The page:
HAH-OOH! HAH-OOH! 300: Rise of an Empire (a review)

There comes a time where one must needs to live vicariously through a movie.

This is that movie.

Before I begin, those of you who have been around this blog for a while, know my review policy. For those of you who don’t, or who haven’t been around long enough, the short and sweet is; I will never give a book or movie five stars. It defeats the purpose of a review. How annoying is it to go into Amazon and see a five star review consisting of OH MY GOD THIS THING IS AWESOME (insert your own choice of spelling here). Conversely, one star reviews amount to the same thing. So, my rating system ranges from 1.5 to 4.5 with 4.5 being the highest I will ever give something.

And now you know.

If you don't know the reference you fail at life.
If you don’t know the reference you fail at life.


This. Is. ATHENS!
This. Is. ATHENS!

DO NOT go in expecting a continuation from where 300 left off.

Remember this scene?
Remember this scene?


Yes. Someone did that. He had to be about six or seven. He also asked multiple times if he could open his eyes.

Ladies and gentlemen, this is an R rated movie. This is also the ‘sequel’ (I use that term loosely) to the movie that had to have been the BLOODIEST to come out in 2008.

One does not simply bring their child to an R rated movie.

That's right. I went there.
That’s right. I went there.

Seriously folks. Hire a damn sitter.


Back to the movie.

This movie.
This movie.

This movie is not a continuation of 300, rather it is a parallel to the Battle of Thermopylae. It was not just Sparta the Persians wanted, it was all of Greece; the battle didn’t start with Thermopylae, it started at Marathon.

That’s where this movie starts. Which made me very happy. Because after 300 I sorta kinda became a bit obsessed with what is known as The Battle For The West-encompassing Darius’ attempt at Marathon, through Thermopylae, and into the final show down between Xerxes and all of Greece.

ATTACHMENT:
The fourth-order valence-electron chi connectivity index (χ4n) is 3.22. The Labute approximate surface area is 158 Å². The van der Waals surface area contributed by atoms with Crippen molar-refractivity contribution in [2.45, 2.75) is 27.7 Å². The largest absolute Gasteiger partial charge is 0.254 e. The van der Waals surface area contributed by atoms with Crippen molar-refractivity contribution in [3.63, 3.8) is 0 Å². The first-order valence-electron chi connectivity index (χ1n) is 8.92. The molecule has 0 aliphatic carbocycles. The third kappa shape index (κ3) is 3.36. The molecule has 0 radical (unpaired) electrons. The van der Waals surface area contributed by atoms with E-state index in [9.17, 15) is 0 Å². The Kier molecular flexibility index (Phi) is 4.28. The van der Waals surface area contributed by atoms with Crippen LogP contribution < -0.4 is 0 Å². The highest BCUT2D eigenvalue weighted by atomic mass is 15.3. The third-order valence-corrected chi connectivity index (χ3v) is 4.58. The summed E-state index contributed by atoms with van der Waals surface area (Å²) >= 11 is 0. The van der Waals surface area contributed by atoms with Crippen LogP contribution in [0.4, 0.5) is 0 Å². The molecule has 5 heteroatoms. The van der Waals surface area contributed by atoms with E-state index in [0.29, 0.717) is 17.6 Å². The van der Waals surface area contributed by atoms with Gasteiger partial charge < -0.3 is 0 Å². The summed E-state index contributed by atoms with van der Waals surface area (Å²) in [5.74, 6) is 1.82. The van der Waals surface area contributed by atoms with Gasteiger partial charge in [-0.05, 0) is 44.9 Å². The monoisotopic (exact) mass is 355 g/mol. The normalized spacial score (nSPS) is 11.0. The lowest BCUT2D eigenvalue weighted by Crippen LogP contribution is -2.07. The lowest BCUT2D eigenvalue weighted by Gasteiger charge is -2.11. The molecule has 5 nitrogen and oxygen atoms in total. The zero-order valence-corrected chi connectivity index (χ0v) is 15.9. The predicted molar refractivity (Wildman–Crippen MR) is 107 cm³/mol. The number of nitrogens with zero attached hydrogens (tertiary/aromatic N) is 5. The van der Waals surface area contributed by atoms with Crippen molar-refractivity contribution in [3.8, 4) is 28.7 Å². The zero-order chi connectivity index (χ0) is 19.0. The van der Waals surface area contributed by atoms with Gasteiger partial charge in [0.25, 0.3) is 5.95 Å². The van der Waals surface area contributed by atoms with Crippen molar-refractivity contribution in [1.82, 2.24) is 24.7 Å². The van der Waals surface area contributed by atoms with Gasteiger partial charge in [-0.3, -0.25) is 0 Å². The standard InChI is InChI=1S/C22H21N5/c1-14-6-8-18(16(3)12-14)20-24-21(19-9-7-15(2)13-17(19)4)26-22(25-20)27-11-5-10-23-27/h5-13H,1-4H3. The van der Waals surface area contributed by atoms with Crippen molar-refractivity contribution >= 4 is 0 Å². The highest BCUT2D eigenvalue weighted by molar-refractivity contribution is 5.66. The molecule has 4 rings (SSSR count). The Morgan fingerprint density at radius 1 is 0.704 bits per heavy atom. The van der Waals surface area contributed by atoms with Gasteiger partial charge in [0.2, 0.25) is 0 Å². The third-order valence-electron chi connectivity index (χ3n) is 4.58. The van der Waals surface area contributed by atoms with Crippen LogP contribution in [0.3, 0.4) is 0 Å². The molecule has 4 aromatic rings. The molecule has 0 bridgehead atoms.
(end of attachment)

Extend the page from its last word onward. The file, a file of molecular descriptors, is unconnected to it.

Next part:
Xerxes did not win.
Xerxes did not win.

My only grief with this movie was the special effects. I wish the studio that had done the effects for 300 would have been employed to do them this time around. Maybe they were, but it didn’t seem that way. The blood looked generated, not as refined or even comic-book-y that was the draw of 300. Don’t get me wrong, the special effects were phenomenal-to the point where I wanted to pick up an invisible game controller and start beating people-but where it counted, they felt forced and off.

Beyond that?

This shit needs to hurry up and come to DVD so I can marathon the both of them.

This. Is. SPARTA!
This. Is. SPARTA!

Hollywood History should always be taken with a grain of salt. Embellishment is the loosest of terms one can apply to movies that state they’re ‘based on a true story’ or ‘historical events’. A quick perusal of any book-Herodotus or any of the others who have written about the Battle of Thermopylae (Hot Gates in Greek)-will tell you that 300 Spartan men did indeed go to war, and had around 2,000 others along with them. Another glance will tell you that Sparta actually had two kings, Leonidas went to war at 65, and that the oracle of Delphi specified a ‘wooden wall’ to win the Battle of Marathon. It was rightly puzzled out to be ‘ships’ by Themistocles, but sadly not touched on in 300: Rise of an Empire.